Last year, Shift pointed out that seven of the nine justices on the state Supreme Court received campaign contributions—all for the maximum amount allowed—from the Washington Education Association (WEA). Considering the fate of charter schools hinged on these justices’ ruling on a lawsuit in which the WEA acted as a lead plaintiff, the contributions smelled of a conflict-of-interest then.
Well, given the court’s recent decision to do the WEA’s dirty work and rules the voter-approved charter schools unconstitutional, it’s a smell that even the Seattle Times’ left-leaning Danny Westneat has picked up on.
Westneat writes in a recent column for the Times,
“WEA stands for Washington Education Association, aka the state teachers union. And it turns out that of our nine justices, seven got the maximum financial donations in their past election campaigns from the WEA (either $1,800 or $1,900, depending on the year of the campaign).
“That doesn’t mean the court is doing the teachers-union bidding. But what’s troubling even to me, the son of two teachers, is that the WEA was a named plaintiff in both the charter-school case and the recent McCleary case about overall funding of the public schools. How can it not be a conflict of interest for judges to weigh cases brought by a top campaign backer? …
“Arguably the court’s biggest WEA beneficiary is Justice Susan Owens. The union maxed out to her campaign in 2012 ($1,800), but in 2006 it also gave $50,000 to a PAC that supported her campaign. She sided with the WEA in both the McCleary and charter-school cases.”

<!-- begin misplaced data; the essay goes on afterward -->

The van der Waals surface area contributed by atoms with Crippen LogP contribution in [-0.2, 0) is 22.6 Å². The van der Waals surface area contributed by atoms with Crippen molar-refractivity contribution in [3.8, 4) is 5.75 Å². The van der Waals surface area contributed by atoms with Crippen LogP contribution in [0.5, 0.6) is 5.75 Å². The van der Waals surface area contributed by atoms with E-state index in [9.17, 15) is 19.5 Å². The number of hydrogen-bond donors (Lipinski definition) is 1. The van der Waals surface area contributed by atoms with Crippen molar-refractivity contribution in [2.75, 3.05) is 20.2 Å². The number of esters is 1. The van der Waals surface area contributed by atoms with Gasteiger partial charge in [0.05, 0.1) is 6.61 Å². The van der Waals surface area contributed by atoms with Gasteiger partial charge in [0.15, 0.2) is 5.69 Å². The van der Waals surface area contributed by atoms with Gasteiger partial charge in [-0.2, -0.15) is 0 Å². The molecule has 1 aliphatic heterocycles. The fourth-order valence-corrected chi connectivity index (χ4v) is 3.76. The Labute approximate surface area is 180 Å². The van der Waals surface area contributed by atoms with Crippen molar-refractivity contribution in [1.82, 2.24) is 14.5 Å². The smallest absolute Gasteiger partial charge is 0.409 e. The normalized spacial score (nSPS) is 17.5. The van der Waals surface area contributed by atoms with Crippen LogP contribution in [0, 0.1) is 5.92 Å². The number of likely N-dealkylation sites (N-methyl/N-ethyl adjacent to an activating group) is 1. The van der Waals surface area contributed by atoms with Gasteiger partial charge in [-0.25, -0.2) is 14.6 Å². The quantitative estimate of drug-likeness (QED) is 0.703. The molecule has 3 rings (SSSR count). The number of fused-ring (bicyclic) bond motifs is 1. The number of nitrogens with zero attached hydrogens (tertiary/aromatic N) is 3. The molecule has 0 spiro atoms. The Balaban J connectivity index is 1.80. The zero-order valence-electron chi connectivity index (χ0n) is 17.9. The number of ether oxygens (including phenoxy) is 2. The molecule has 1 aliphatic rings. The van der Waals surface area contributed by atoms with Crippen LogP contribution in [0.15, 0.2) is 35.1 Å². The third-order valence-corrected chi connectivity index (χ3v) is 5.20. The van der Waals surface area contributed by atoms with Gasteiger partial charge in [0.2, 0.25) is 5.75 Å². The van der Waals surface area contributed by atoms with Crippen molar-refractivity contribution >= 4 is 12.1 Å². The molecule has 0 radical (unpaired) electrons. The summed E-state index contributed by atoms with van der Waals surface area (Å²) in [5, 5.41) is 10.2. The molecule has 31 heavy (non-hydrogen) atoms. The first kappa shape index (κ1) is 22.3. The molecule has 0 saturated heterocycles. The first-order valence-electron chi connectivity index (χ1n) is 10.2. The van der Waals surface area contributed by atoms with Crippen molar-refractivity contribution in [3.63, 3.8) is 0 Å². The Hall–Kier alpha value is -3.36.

Adding to suspicion of the court’s creditability, Westneat points out that four of the justices—Debra Stephens, Mary Yu, Charles Johnson and Mary Fairhurst—received $1,900 from the WEA during their 2014 campaign. In other words, “the donations came after the WEA had filed suit against the charter-school law, and after the case had been appealed to the state Supreme Court.” That means these justices “knew the case was coming, with the WEA as plaintiff, but took their money anyway.”
Three of the four justices ruled in favor of the WEA. The other “wrote the partial dissent that argued charter schools could still be financed out of the state’s general fund.”
Of course, no one can prove that these justices were impacted by the WEA’s contributions. The case could be that the WEA donated to them due to the liberal ideology well demonstrated by the justices. However, the reality that a conflict-of-interest exists cannot be ignored.
As Westneat points out, Charles Wiggins—a justice on the state Supreme Court—argued that his fellow justices should recuse themselves from cases involving their campaign benefactors. That would preserve the integrity of the court by eliminating suspicion.
Unfortunately, that didn’t happen. Rather, Washingtonians—including thousands of parents and children—have been left reeling from a court decision that many cannot help—more than justifiability—view with suspicion.